Lysine is always present in a store or mill bought feed, so you rarely have to worry about your pigs getting enough lysine. However, if you are mixing your own feed, I highly recommend you add lysine for the best results possible.
wATCH THE VIDEO INTERVIEW: PERFECT Pig Feed Mixing
Vitamins & Minerals in Pig Feed
This is one that I've noticed a lot of new and beginning farmers who are trying to make their own feed end up running into an issue on. They might feed the pigs some forage, some corn, some soybean meal, but neglect to feed them any minerals.
If your pigs aren’t going out on pasture regularly and you're not buying a complete swine ration for them, then you want to make sure that you give them access to minerals.
Without minerals, you're going to see a lot more sickness happening with your pigs. They're not going to be as energetic, just as humans who are low in iron won’t be as energetic as people who are high in iron. Phosphorus and calcium (usually as limestone) are two other really important minerals to add to the pig diet.
Generally, if you're feeding a complete feed, the vitamin and mineral content is already figured out for you. If you are making your own pig feed formulation, be sure that you add these in.
If your pigs do have access to pasture and forested areas, they can literally eat minerals straight from the earth. They can eat the dirt and the plants which provide macro and micronutrients that really allow for the pigs to thrive and stay healthy. But as a precaution, always give your pigs free choice minerals if you are mixing your own feed. This will help in case your soil isn’t rich enough in minerals such as calcium and phosphorus.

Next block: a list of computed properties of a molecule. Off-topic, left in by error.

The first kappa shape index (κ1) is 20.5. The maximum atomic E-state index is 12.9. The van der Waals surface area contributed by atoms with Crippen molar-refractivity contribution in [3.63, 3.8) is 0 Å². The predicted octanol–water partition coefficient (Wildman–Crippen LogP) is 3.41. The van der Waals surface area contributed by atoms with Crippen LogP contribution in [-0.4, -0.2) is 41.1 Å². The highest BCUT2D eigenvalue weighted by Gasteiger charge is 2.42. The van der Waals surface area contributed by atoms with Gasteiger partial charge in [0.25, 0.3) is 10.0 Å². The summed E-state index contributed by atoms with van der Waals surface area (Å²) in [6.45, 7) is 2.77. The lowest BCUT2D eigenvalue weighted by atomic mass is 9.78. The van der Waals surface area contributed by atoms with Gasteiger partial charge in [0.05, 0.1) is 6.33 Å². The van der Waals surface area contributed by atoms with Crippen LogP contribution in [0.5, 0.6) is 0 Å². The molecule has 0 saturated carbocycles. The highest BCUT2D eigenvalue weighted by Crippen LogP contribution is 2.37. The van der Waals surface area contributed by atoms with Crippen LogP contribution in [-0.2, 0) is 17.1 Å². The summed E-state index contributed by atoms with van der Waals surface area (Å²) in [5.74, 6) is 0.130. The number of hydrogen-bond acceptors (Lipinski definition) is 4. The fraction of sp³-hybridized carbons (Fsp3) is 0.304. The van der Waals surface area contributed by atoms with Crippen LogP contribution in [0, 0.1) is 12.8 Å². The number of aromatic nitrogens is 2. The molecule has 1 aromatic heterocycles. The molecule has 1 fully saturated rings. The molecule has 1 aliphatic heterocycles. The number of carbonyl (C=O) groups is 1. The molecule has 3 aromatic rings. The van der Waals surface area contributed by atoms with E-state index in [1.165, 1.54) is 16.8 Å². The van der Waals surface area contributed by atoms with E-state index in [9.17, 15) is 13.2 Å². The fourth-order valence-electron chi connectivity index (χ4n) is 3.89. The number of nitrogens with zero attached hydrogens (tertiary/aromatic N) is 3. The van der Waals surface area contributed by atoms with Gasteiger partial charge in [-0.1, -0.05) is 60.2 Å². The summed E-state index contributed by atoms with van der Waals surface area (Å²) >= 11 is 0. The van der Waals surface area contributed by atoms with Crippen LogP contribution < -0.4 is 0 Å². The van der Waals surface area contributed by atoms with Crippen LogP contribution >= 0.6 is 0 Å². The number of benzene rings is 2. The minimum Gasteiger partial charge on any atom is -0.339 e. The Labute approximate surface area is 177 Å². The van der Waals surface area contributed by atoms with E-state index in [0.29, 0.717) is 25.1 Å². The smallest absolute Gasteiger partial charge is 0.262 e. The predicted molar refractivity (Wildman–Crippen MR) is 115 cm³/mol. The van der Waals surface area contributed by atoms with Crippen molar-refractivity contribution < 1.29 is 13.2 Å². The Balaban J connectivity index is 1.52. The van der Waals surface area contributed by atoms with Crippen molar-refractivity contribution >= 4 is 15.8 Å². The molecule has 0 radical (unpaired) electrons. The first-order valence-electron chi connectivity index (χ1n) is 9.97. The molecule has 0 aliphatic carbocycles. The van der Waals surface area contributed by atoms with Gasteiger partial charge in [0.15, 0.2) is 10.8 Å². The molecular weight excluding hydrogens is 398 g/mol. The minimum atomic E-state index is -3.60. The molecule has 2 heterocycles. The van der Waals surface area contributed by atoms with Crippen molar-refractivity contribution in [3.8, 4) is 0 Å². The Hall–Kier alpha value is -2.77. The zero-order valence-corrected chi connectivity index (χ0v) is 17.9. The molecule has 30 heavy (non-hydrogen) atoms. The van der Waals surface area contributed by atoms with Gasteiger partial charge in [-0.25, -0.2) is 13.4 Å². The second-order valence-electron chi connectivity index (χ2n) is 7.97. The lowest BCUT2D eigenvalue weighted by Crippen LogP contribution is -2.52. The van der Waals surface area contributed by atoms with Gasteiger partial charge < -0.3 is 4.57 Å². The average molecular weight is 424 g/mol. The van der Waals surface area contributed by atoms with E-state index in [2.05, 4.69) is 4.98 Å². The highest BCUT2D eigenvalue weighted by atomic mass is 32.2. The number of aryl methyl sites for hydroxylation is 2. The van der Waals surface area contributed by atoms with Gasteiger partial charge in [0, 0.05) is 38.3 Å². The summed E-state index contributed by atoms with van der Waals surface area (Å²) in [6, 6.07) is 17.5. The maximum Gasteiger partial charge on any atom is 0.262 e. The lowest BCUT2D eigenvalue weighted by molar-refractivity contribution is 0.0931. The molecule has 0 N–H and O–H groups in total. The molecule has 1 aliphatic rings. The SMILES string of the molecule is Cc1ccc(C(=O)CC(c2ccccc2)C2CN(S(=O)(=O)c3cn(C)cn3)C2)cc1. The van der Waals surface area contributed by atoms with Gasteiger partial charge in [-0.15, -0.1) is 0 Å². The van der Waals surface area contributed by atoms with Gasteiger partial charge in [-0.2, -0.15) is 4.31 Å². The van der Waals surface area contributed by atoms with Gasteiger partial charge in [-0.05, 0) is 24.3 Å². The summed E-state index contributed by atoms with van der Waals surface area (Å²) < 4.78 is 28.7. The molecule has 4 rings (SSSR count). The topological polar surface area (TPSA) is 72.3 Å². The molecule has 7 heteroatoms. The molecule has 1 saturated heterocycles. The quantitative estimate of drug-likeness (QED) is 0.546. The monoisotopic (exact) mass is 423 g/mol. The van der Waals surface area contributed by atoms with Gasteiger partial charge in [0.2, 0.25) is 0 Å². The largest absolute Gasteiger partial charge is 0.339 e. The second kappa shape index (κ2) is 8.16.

Fiber Content in Pig Feed
What I mean by fiber is really forage. The scrap vegetables, fresh grasses, hay, sillage, and cereal grains that you give the pigs access to all count as sources of fiber.
Other fiber sources include (but are not limited to) wheat bran, wheat middlings, oat husks, rye bran, sugar beet pulp, corn cobs and bran, distillers grains, rapeseed, and soybean hulls.
Fiber is very important for regular digestion in pigs. It also allows for the pigs to feel full sooner rather than later. A lot of pig farmers use forage as a way to help the pigs be fuller quicker and stay full longer, whether it be hay, silage, or actually having them out on pasture.
Mixing Your Own Pig Feed
Instead of buying a complete feed, you may want to mix your own pig feed formulation. 100lbs of 14% Grower Pig Feed Formulation
Soybean meal (48%crude): 15 lbs
Corn, ground: 82.5 lbs
Vitamins/Minerals: 2.5 lbs
For the most part, you can't go wrong with that kind of rationing.
If you're making your own pig feed, do your due diligence first. Consider your pigs’ stage of development, their environment, the time of year (feed intake varies in different seasons) and the breed nutrient requirements as you create your feed mix.
There are plenty of resources to see what the actual feed value is or nutritional value is for any alternative feeds that you're wanting to use, whether it's distiller's grain, whey, etc. Visit your state extension website, they have plenty of information on feed formulations for you.